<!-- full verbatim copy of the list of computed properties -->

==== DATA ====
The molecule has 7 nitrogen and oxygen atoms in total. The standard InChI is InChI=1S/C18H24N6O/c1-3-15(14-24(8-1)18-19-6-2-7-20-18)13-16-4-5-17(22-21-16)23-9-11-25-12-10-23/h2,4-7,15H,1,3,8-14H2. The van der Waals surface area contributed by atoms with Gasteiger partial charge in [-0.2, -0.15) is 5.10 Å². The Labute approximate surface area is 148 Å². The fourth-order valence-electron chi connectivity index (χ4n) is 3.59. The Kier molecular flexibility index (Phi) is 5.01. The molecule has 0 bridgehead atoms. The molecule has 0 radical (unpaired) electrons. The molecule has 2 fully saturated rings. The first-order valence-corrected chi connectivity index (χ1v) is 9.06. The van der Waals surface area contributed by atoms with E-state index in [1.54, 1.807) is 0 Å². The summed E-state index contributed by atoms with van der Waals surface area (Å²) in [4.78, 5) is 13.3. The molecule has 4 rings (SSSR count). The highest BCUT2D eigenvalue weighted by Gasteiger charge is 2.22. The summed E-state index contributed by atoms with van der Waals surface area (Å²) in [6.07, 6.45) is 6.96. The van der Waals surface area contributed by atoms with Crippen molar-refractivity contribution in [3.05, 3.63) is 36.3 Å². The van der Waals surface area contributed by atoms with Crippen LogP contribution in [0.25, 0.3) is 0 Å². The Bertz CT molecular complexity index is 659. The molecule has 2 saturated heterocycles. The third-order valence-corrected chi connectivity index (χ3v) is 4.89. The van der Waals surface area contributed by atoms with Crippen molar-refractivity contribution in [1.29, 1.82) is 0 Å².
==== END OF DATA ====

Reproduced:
The molecule has 7 nitrogen and oxygen atoms in total. The standard InChI is InChI=1S/C18H24N6O/c1-3-15(14-24(8-1)18-19-6-2-7-20-18)13-16-4-5-17(22-21-16)23-9-11-25-12-10-23/h2,4-7,15H,1,3,8-14H2. The van der Waals surface area contributed by atoms with Gasteiger partial charge in [-0.2, -0.15) is 5.10 Å². The Labute approximate surface area is 148 Å². The fourth-order valence-electron chi connectivity index (χ4n) is 3.59. The Kier molecular flexibility index (Phi) is 5.01. The molecule has 0 bridgehead atoms. The molecule has 0 radical (unpaired) electrons. The molecule has 2 fully saturated rings. The first-order valence-corrected chi connectivity index (χ1v) is 9.06. The van der Waals surface area contributed by atoms with E-state index in [1.54, 1.807) is 0 Å². The summed E-state index contributed by atoms with van der Waals surface area (Å²) in [4.78, 5) is 13.3. The molecule has 4 rings (SSSR count). The highest BCUT2D eigenvalue weighted by Gasteiger charge is 2.22. The summed E-state index contributed by atoms with van der Waals surface area (Å²) in [6.07, 6.45) is 6.96. The van der Waals surface area contributed by atoms with Crippen molar-refractivity contribution in [3.05, 3.63) is 36.3 Å². The van der Waals surface area contributed by atoms with Crippen LogP contribution in [0.25, 0.3) is 0 Å². The Bertz CT molecular complexity index is 659. The molecule has 2 saturated heterocycles. The third-order valence-corrected chi connectivity index (χ3v) is 4.89. The van der Waals surface area contributed by atoms with Crippen molar-refractivity contribution in [1.29, 1.82) is 0 Å².